Why is joining an association your best bet to survive socially… in Denmark?

Nordic Upbringing

Sofie Münster, who is the founder of NOPA, a magazine about Nordic parenting, explains what those values are when it comes to child development: Whatever the child is capable of doing - should do. We dare to let our children explore the world on their own because we believe that children grow by being independent and responsible. We let our children “fail”. We cherish their courage “to fail” and we pay more attention to the effort they deliver than to the results”. These are only few of the points which are obvious reflections of the strong emphasis on autonomy from an early age. Children, who are seen as small adults need to be trusted to find the truth on their own because this is the only way they can become independent individuals.

Equality and Trust create Independence

It is because of equality and trust that individuals become more independent — control in itself cannot lead to independence, or put it simpler: it is unlikely to create independent individuals without seeing them as equals and actually entrusting them.

Danes: A Collective of Individuals

This paradox can perhaps be explained. Individualism is in itself a cornerstone value the western world. This is depicted by the well-known Hofstede’s Dimensions where Denmark scores relatively high in Individualism (74). Danes, however, make up a strange category which unfortunately cannot be portrayed that well in Hofstede’s value indices. That is because Danes are some sort of collectively-oriented individualists. This means that the emphasis is placed on personal independence, but one is also part of a collective, be it family, workplace, school, clubs, associations, the overall community and even the state. The desire to self-realize oneself is tamed by considering the collective.

The Collective

A clear pattern of the collectively-oriented Danes is seen in the Atlas of European Values, which is the largest study ever made on European values from 1980 to 2008. The respondents from Northern Europe stand out when it comes to the degree they value memberships in absolutely all types of organizations, associations and groups e.g. education, environment, rights, community, politics, professional, sports etc. It appears that social life and connections with others — in extreme contrast with anywhere else — does not just happen by itself. If you want to meet people in Denmark this requires an actual effort by joining associations, clubs or interest groups. The task-oriented Danes work best if they have a common denominator which mainly takes place in various associations. Put it bluntly:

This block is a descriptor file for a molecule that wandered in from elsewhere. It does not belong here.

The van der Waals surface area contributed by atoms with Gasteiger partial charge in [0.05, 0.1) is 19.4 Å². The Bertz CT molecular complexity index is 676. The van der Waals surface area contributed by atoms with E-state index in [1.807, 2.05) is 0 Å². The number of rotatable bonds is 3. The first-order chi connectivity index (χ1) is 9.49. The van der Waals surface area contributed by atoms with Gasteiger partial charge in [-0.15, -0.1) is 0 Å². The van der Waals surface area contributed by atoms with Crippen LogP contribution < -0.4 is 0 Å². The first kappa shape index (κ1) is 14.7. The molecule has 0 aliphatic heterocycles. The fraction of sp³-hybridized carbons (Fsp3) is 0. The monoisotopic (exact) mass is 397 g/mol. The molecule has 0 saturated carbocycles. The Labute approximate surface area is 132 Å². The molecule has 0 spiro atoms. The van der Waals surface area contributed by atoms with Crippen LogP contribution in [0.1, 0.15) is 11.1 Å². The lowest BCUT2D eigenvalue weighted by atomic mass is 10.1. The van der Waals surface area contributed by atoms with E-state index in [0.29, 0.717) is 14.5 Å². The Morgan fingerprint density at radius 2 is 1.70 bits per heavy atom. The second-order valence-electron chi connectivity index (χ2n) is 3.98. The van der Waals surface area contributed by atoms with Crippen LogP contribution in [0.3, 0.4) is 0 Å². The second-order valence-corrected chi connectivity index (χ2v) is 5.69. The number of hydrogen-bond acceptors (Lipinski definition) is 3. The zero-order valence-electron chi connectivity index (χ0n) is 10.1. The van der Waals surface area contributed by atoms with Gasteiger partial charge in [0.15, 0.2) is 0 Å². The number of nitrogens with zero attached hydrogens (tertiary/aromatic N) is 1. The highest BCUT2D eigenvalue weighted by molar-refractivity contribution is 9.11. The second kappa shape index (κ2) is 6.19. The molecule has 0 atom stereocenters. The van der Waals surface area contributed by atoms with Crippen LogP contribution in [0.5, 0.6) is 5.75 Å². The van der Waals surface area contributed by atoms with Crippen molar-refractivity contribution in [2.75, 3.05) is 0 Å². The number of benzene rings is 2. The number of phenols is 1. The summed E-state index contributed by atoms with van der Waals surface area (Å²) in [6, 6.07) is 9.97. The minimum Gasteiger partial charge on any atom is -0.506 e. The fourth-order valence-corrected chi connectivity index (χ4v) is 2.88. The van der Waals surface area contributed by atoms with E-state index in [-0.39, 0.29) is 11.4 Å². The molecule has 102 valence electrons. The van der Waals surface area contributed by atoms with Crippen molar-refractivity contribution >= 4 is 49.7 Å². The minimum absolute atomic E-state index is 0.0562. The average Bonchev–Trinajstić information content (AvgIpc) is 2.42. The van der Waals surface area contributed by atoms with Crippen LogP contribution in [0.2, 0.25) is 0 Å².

join associations or be excluded!

This also makes sense why the Danish Constitution clearly guarantees: “Citizens have the right to form associations for any legal purpose without prior permission”. Every Dane is part of approx. 2.8 associations - which takes me to a key Danish phenomenon: fælleskabet. The direct translation of the word is “community” but if we dissect its meaning, it is about a group of people who are bound together by something they have in common, not so much by their status but their common interest. With the current Corona-virus pressure the fælleskabet is highlighted even more e.g. in record time 10.000 volunteers have joined the Red Cross Corona Relief Network — it is in this way that Danes show their individual dimension in the collective.

The Individual

Here I will use to the prestigious GLOBE study. Its main focus is to look at the way society’s culture influences leadership behaviors. When measuring the “in-group collectivism”, which is the degree individuals express cohesiveness in their organizations or families — Danes again stand out. They score the lowest in the world. The low in-group collectivism is a sign of strong individuals. However, they do score higher at the “institutional collectivism”, which is the degree to which societal institutional practices encourage and reward collective distribution of resources and collective action. This paints again the same picture that Danes are some sort of individualists with a collective orientation.

If there is something we cannot talk about we must talk about

In May 2016, the Danish MP Søren Espersen called Barack Obama the N…. word, and after he received plenty of criticism why it was totally wrong to use it - just about other eleven politicians made sure to exhibit the use of the word on live television - pointing again to the same: “Who says we cannot say it? Let me show you we can”. Over the years, I came to call this the “Danish tic”- not to be offensive but to point out to something habitual that resurfaces over and over in Denmark.

Law-abiding, Civil Disobedience

At the beginning of the Corona crisis the authorities had recommended that people cancel events larger than 1000 people. It is worth noticing that it was “recommended” - commands should preferably take the form of recommendations in Denmark.

The Danish “Double Pressure” at Work

The strong value of independence is naturally reflected at work, as well. That is why there is an overwhelming 74% of Danes who think there is freedom to decide in their job. This means workers are allowed to conduct tasks without the need to be micromanaged, supervised or told what to do at all times.



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